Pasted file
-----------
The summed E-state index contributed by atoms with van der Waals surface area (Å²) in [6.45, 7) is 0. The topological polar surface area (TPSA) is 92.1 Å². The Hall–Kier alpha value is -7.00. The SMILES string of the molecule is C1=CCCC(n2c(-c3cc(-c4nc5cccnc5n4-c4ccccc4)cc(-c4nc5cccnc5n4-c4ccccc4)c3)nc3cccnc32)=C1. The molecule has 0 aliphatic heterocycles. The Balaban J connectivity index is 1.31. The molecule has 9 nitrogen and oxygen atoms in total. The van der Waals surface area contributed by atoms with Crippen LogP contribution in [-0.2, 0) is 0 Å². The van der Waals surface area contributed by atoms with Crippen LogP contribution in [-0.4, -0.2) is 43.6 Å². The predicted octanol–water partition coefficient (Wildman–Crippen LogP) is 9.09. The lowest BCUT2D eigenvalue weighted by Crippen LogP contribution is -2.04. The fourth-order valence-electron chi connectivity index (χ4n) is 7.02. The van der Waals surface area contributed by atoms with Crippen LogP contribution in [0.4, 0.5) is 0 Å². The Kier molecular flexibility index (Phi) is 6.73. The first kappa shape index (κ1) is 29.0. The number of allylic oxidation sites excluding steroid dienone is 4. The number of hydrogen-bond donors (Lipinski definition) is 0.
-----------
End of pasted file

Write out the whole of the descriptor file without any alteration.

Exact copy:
The summed E-state index contributed by atoms with van der Waals surface area (Å²) in [6.45, 7) is 0. The topological polar surface area (TPSA) is 92.1 Å². The Hall–Kier alpha value is -7.00. The SMILES string of the molecule is C1=CCCC(n2c(-c3cc(-c4nc5cccnc5n4-c4ccccc4)cc(-c4nc5cccnc5n4-c4ccccc4)c3)nc3cccnc32)=C1. The molecule has 0 aliphatic heterocycles. The Balaban J connectivity index is 1.31. The molecule has 9 nitrogen and oxygen atoms in total. The van der Waals surface area contributed by atoms with Crippen LogP contribution in [-0.2, 0) is 0 Å². The van der Waals surface area contributed by atoms with Crippen LogP contribution in [-0.4, -0.2) is 43.6 Å². The predicted octanol–water partition coefficient (Wildman–Crippen LogP) is 9.09. The lowest BCUT2D eigenvalue weighted by Crippen LogP contribution is -2.04. The fourth-order valence-electron chi connectivity index (χ4n) is 7.02. The van der Waals surface area contributed by atoms with Crippen LogP contribution in [0.4, 0.5) is 0 Å². The Kier molecular flexibility index (Phi) is 6.73. The first kappa shape index (κ1) is 29.0. The number of allylic oxidation sites excluding steroid dienone is 4. The number of hydrogen-bond donors (Lipinski definition) is 0.